In the same issue of Granma, there is a report of a visit to the provinces of Artemisa and Mayabeque by Machado Ventura (age 89 and serving as second secretary of the Cuban Communist Party). At the time of the visit, recent rains had had a negative impact on the supply of food products to the capital. The problems of Cuban agriculture come from yesteryear, and they no longer respond to the proclamations and messages of leaders such as Valdés Mesa (age 75, Politburo member), Marrero (age 57, prime minister), Machado or himself. All these messages fall on deaf ears and lose their validity because numerous problems accumulate in the countryside that have to do, essentially, with the legal framework of property rights.

The Raulista reforms — implemented under former president Raul Castro — based on the delivery of land under lease, have not served to increase production, because the farmer legitimately aspires to be the owner of his land, and not a mere tenant of the state. We must review the model, and stop talking about nonsense, such as bioproducts, local food production in pots in the cities, the cultivation of pineapple by the local CDRs (Committees for the Defense of the Revolution) and other nonsense that we have heard from leaders of the communist regime.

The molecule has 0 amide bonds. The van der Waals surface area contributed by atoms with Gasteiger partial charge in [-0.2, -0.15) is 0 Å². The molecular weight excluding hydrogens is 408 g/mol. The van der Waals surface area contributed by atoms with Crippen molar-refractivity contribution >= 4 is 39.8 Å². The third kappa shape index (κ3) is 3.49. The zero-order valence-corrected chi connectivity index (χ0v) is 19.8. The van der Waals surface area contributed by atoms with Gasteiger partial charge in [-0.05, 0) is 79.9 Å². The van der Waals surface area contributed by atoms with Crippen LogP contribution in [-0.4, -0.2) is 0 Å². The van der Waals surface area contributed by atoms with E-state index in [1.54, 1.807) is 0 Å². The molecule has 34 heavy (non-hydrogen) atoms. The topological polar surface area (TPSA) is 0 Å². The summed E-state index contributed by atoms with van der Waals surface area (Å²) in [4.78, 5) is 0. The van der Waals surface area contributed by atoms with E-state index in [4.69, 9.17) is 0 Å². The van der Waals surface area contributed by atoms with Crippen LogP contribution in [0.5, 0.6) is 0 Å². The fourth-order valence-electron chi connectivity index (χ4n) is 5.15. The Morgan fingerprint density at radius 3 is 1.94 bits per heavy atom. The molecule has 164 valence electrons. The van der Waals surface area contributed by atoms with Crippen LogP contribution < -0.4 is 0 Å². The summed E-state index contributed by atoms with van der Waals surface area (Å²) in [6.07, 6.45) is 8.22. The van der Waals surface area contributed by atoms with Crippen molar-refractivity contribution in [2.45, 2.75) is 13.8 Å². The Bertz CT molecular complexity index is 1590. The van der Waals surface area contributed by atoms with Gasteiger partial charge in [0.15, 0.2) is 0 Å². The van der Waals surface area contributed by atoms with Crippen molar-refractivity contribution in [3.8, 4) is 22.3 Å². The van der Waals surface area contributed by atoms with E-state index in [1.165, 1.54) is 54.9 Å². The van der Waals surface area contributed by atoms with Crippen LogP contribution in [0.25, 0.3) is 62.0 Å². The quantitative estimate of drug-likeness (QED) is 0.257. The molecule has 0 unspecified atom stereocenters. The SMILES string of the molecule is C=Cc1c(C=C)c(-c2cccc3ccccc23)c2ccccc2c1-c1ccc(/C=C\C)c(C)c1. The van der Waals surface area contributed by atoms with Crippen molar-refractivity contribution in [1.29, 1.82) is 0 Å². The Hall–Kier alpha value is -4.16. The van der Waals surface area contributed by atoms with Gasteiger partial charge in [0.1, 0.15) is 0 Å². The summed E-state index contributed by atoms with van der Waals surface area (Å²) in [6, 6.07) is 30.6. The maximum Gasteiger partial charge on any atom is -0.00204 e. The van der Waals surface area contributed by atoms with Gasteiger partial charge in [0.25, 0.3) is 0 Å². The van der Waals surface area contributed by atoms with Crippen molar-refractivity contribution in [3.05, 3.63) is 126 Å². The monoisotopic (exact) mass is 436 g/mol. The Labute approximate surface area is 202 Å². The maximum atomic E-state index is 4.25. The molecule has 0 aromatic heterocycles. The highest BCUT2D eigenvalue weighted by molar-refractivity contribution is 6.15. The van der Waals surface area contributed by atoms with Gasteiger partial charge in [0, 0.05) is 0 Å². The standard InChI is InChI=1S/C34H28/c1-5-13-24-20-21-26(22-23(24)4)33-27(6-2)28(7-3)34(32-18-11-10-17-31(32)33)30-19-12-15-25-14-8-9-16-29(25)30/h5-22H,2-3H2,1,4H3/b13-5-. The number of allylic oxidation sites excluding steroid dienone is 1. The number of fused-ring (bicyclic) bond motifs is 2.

The issue is that in 2020 there is no pork, nor rice, fruit trees are scarce and vegetables even more so, while state security represses and denounces the road workers for doing their work serving the population, and the markets are empty because nobody moves the products from the fields to the city. That Díaz-Canel tells me that this whole and very real problem has to do with scientific research, undoubtedly of quality, that is carried out in the country. Nada.

If the Cuban leader really wants to undertake the production of food he needs to meet with the independent agrarian producers, who have already created associations to defend their interests outside the communist government. He needs to listen to what they are going to tell him, and he needs to willingly accept their advice, and if he sees fit, he needs to arrange for the adoption of some of their proposals, and things will go much better.

This, and no other, is the dialogue that is urgent in Cuba, and as soon as possible, to avoid the food crisis announced by the United Nations World Food Program.

By meeting with independent producers, he will get first-hand information about what is happening in the Cuban countryside, and not the distorted advice that comes from Machado Ventura or Valdés Mesa.

The Cuban guajiro knows what has to be done to produce more and is aware that, if the accounts don’t balance, it is the fault of the government, which subjects him to ideological obedience, aggressive taxation and local communist control, to prevent him from prospering. The food crisis is not only due to a problem of importing fertilizers and pesticides for the soil, but there is much more, and that even though scientific contributions can help, there are many other things that need to happen to solve the problem of producing enough food for everyone.